This is a map showing the location of the Yerba Buena Cemetery which was located on the site of the present day Main Public Library and was also where City Hall was before the 1906 Eathquake. This cemetery covered a triangular area bounded by Larkin, McAllister and Market Streets.

I plan to add more about this cemetery but suffice it to say there were 5,000 to 9,000 graves here that were supposedly all moved to the Golden Gate Cemetery in 1866. The construction workers were still pulling out body parts when they built the New Main Library in the mid 1990's. More recently, they have found more bones while digging in the back of the Old Main Library which is being converted now into the New Asian Art Museum. humm...?

I will leave you with this tidbit fact to chew on. As the archaeologists recently removed some complete bodies (mostly just framgments), they documented how they found what. They found a rash of headless bodies besides various degrees of scattered bones that were once "properly buried".

There is speculation as to how come the numbers don't add up since less than 2,000 can actually be documented as moving to the Golden Gate Cemetery out of the reported 5,000 to 9,000 supposedly buried there. Besides the possibility of Medical Students helping themselves to cadavers or a few skulls for studies, there could of been other forms of grave robbers afoot at that time.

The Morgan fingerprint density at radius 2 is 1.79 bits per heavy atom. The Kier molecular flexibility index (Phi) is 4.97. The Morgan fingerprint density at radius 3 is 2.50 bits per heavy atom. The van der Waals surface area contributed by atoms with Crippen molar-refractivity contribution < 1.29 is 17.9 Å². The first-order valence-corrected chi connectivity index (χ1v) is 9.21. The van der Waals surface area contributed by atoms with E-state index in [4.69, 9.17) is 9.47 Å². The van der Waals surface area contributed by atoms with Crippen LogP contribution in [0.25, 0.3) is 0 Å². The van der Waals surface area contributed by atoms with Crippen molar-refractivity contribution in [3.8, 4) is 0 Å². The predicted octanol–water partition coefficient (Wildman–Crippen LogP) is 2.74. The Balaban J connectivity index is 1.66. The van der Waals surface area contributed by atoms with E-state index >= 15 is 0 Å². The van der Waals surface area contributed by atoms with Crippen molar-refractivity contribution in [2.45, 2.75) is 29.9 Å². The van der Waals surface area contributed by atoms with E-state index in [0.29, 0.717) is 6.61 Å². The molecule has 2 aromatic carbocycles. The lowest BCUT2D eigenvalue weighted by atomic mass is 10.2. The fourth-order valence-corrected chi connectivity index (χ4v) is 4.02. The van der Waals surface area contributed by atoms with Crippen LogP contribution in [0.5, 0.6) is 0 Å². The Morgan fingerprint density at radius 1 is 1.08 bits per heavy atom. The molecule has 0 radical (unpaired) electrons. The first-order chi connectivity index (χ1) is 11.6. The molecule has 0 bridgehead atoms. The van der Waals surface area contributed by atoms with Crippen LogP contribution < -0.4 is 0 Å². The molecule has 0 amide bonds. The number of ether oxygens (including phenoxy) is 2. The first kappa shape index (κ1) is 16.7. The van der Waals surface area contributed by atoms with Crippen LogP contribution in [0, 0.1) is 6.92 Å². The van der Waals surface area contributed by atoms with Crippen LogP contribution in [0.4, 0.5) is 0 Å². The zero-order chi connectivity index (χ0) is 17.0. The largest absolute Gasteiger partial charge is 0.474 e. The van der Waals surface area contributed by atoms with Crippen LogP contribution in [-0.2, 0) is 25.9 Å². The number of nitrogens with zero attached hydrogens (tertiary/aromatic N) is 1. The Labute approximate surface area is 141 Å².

An article in the 1853 Chambers' Edinburg Journal, reprinting an article from the Panama Herald, mentions a curious and unusual California Industrial practise for making soap:

"Owing to the spongy, springy nature of the soil in the burying-ground of San Francisco, many of the corpses there interred, instead of decaying, have been converted into a substance well known to chemists by the name of adipocere - a substance analogous to, and intermediate between, stearine and spermaceti. In passing the ground this morning to my place of employment, I saw a person busily engaged in collecting the adipocere from exposed bodies. Struck by the singularity of his employment, I interrogated him as to its object, when he cooly replied, that he was gathering it to make soap!" ++

Bodies turned into soap. Now that is recycling with a vengeance!! Perhaps this practise, and others we don't yet know about, accounts for the many missing pioneers' dead bodies or remains.


San Francisco Cemeteries Page Maps Articles

++ "Chambers' Edinburg Journal", No. 479, March 5, 1853; p. 160, 'California Industry'.